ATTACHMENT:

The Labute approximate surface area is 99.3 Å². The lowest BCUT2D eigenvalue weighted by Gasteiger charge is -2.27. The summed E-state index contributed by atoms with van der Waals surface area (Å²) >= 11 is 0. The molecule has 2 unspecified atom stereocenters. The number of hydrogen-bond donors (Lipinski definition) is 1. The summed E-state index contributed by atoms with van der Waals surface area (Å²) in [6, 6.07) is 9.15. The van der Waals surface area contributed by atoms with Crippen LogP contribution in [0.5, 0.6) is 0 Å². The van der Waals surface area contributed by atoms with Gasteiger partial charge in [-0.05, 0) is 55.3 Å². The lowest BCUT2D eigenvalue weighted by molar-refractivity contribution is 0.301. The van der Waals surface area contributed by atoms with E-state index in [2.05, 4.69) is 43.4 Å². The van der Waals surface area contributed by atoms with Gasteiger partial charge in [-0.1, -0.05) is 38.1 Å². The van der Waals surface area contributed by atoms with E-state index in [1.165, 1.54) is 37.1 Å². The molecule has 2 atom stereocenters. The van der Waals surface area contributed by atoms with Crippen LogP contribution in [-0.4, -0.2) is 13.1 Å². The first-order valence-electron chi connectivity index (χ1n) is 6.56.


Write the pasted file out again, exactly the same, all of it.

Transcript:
The Labute approximate surface area is 99.3 Å². The lowest BCUT2D eigenvalue weighted by Gasteiger charge is -2.27. The summed E-state index contributed by atoms with van der Waals surface area (Å²) >= 11 is 0. The molecule has 2 unspecified atom stereocenters. The number of hydrogen-bond donors (Lipinski definition) is 1. The summed E-state index contributed by atoms with van der Waals surface area (Å²) in [6, 6.07) is 9.15. The van der Waals surface area contributed by atoms with Crippen LogP contribution in [0.5, 0.6) is 0 Å². The van der Waals surface area contributed by atoms with Gasteiger partial charge in [-0.05, 0) is 55.3 Å². The lowest BCUT2D eigenvalue weighted by molar-refractivity contribution is 0.301. The van der Waals surface area contributed by atoms with E-state index in [2.05, 4.69) is 43.4 Å². The van der Waals surface area contributed by atoms with Gasteiger partial charge in [-0.1, -0.05) is 38.1 Å². The van der Waals surface area contributed by atoms with E-state index in [1.165, 1.54) is 37.1 Å². The molecule has 2 atom stereocenters. The van der Waals surface area contributed by atoms with Crippen LogP contribution in [-0.4, -0.2) is 13.1 Å². The first-order valence-electron chi connectivity index (χ1n) is 6.56.